Each of the modules 430-480 of the notification agent 410 may have access to the recall depository to gain access to substantive data regarding the recall and its progress.
In an embodiment, the notification system may include a compliance engine 420 to ensure compliance with regulatory agencies and the like during management of the recall. In many industries, firms are subject to specific requirements regarding the reporting of defective products. Indeed, many firms are required to submit product defect data to specific regulatory agencies in specific formats according to a predetermined timetable. The compliance engine 420 may manage this process in the RMS.
The compliance engine 420 may include modules that define regulatory reporting procedures to be undertaken. A report template unit 422 may identify the form and content of reports that are to be made. A milestone compliance unit 424 may identify when reports are to be made. A contacts management unit 426 may identify to whom the reports are to be made. During operation, the compliance engine 420 periodically refers to the milestone compliance unit 424 to determine whether a report has come due. If so, the compliance engine may refer to the report template to determine what data needs to be provided in the next report. The compliance unit may retrieve the required data from the recall repository and format the data according to parameters identified in the report template 422. The compliance unit may transmit the report to a recipient identified in the contact management unit 426.
FIG. 5 is a functional block diagram of a recall operations module 500 according to an embodiment of the present invention. The recall operations module 500 provides support for the recall itself. It can help manage returns or service of distributed products that may include product defects. According to an embodiment, the recall operations module may include a recall protocol template 510, returns/repair/service management unit 520 and a complaints center 530. The recall protocol template 510 may provide a definition of recall procedures that govern recall of a given product. Intuitively, one may expect that recall procedures for automobiles may differ from recall procedures for other products, such as medications or office products. The recall protocol template 510 establishes how a recall of the defective product may occur.
A returns/repair/service management unit 520 may regulate the processes defined in the recall protocol template. For example, in the cause of an automobile defect where defective automobiles are to be submitted to service stations for repair, consumers or technicians may be required to obtain a pre-authorization before a manufacturer will agree to compensate the technician for remedial services. The returns/repair/service management unit 520 may authenticate a given automobile (for example, by verifying that the auto's vehicle identification number is subject to recall) and providing an electronic tracking number to the technician that authorizes the technician to perform remedial services pursuant to the recall.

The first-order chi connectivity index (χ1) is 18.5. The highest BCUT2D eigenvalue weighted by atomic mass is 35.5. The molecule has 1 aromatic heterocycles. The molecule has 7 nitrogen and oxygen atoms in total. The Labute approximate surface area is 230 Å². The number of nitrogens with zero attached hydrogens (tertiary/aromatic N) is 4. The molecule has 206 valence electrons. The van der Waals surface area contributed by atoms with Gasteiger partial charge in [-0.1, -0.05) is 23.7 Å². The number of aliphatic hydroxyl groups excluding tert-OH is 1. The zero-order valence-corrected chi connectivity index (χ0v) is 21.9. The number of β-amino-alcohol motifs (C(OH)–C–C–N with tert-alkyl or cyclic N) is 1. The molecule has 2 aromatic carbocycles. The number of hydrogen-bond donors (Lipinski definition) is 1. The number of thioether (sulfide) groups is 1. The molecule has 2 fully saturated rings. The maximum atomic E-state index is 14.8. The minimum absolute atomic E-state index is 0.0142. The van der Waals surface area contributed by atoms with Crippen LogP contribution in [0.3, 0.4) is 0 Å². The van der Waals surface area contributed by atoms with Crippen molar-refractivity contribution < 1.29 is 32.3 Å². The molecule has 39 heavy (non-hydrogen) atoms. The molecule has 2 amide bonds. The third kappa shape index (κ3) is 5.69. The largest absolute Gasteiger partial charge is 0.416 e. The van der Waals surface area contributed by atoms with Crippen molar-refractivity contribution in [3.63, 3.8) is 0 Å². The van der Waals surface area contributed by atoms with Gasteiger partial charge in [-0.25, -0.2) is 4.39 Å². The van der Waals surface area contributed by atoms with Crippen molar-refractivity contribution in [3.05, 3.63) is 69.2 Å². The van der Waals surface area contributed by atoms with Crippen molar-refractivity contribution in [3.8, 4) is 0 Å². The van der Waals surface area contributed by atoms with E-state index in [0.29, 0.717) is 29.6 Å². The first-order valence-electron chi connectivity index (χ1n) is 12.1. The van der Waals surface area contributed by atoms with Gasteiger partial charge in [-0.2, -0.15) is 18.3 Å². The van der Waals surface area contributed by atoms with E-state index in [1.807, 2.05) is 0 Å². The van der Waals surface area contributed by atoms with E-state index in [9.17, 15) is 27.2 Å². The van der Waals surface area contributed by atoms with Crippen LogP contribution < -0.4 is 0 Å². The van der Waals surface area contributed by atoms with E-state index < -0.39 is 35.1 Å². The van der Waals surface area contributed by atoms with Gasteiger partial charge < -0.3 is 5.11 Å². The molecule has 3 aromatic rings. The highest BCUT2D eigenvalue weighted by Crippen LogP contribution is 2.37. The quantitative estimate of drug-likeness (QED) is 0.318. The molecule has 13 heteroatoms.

The complaints center 530 may provide an automated process through which recall participants may voice concerns regarding the recall or its procedures. The complaints center 530 may establish a session with participants' terminals to collect feedback. Data from the participants may be stored in the recall repository for later use. Further, the return operations system 510 may engage a customer support center 540 to process the collected feedback. Customer support centers 540 conventionally are provided by product manufacturers and other firms as part of customer relationship management applications (colloquially, “CRM”) in enterprise management systems. Thus, the recall operations system 510 may be integrated with such CRM applications to facilitate the recall operations.
FIG. 6 is a flow diagram illustrating a procedure that may govern a product recall according to one embodiment of the present invention. The method may begin when a consumer establishes a session with the recall operations system 610 of FIG. 6. In the embodiment, the method may capture product identification information (box 610) and, with reference to recall repository, determine whether the consumer's product is subject to the recall (box 620). If so, the method may generate a tracking number for the recall (box 630). The method also may transfer to the consumer a notification of the procedures to be followed to repair or replace the product as well as information regarding what is known about the product's defects and possible consequences that may occur from continued use of the product (box 640). The method may require that the consumer acknowledge receipt of the notices and may record the consumer's acknowledgment in the recall repository (box 650).
In some embodiments, the recall procedures may compel consumers to destroy the products they hold and purchase replacements. Thus, the recall operations system 610 may provide an electronic certificate to the consumer entitling the consumer to a free replacement product (box 660). In another embodiment, not shown, the recall operations system 610 may enter a transaction in a warehouse management system 550 (FIG. 5), which may cause a replacement product to be shipped to the consumer.